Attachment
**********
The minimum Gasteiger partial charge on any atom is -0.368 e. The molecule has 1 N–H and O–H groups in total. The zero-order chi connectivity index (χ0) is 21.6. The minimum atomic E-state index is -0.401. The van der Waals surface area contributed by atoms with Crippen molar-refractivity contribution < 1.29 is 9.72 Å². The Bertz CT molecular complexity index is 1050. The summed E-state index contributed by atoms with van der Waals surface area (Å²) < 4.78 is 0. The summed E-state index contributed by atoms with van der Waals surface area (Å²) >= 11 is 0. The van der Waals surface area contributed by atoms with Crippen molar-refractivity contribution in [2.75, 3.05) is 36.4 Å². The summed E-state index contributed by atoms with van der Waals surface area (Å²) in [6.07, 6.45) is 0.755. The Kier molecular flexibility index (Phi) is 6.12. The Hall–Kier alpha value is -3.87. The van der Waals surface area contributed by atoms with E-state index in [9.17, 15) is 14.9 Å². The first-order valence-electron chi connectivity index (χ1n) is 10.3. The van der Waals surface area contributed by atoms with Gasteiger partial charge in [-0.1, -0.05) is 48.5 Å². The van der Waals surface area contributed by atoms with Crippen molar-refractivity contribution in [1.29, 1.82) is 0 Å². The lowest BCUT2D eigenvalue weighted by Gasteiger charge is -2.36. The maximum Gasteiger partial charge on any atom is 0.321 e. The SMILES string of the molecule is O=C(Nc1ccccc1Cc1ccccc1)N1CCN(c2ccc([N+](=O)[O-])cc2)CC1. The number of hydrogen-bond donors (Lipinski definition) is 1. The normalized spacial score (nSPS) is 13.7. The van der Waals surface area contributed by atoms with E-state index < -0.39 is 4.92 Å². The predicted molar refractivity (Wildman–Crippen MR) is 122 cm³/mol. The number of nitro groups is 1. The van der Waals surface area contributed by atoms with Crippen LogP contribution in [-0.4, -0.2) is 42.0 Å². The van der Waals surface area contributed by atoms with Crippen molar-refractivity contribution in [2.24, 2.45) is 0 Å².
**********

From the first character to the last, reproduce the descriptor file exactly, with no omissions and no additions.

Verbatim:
The minimum Gasteiger partial charge on any atom is -0.368 e. The molecule has 1 N–H and O–H groups in total. The zero-order chi connectivity index (χ0) is 21.6. The minimum atomic E-state index is -0.401. The van der Waals surface area contributed by atoms with Crippen molar-refractivity contribution < 1.29 is 9.72 Å². The Bertz CT molecular complexity index is 1050. The summed E-state index contributed by atoms with van der Waals surface area (Å²) < 4.78 is 0. The summed E-state index contributed by atoms with van der Waals surface area (Å²) >= 11 is 0. The van der Waals surface area contributed by atoms with Crippen molar-refractivity contribution in [2.75, 3.05) is 36.4 Å². The summed E-state index contributed by atoms with van der Waals surface area (Å²) in [6.07, 6.45) is 0.755. The Kier molecular flexibility index (Phi) is 6.12. The Hall–Kier alpha value is -3.87. The van der Waals surface area contributed by atoms with E-state index in [9.17, 15) is 14.9 Å². The first-order valence-electron chi connectivity index (χ1n) is 10.3. The van der Waals surface area contributed by atoms with Gasteiger partial charge in [-0.1, -0.05) is 48.5 Å². The van der Waals surface area contributed by atoms with Crippen molar-refractivity contribution in [1.29, 1.82) is 0 Å². The lowest BCUT2D eigenvalue weighted by Gasteiger charge is -2.36. The maximum Gasteiger partial charge on any atom is 0.321 e. The SMILES string of the molecule is O=C(Nc1ccccc1Cc1ccccc1)N1CCN(c2ccc([N+](=O)[O-])cc2)CC1. The number of hydrogen-bond donors (Lipinski definition) is 1. The normalized spacial score (nSPS) is 13.7. The van der Waals surface area contributed by atoms with E-state index < -0.39 is 4.92 Å². The predicted molar refractivity (Wildman–Crippen MR) is 122 cm³/mol. The number of nitro groups is 1. The van der Waals surface area contributed by atoms with Crippen LogP contribution in [-0.4, -0.2) is 42.0 Å². The van der Waals surface area contributed by atoms with Crippen molar-refractivity contribution in [2.24, 2.45) is 0 Å².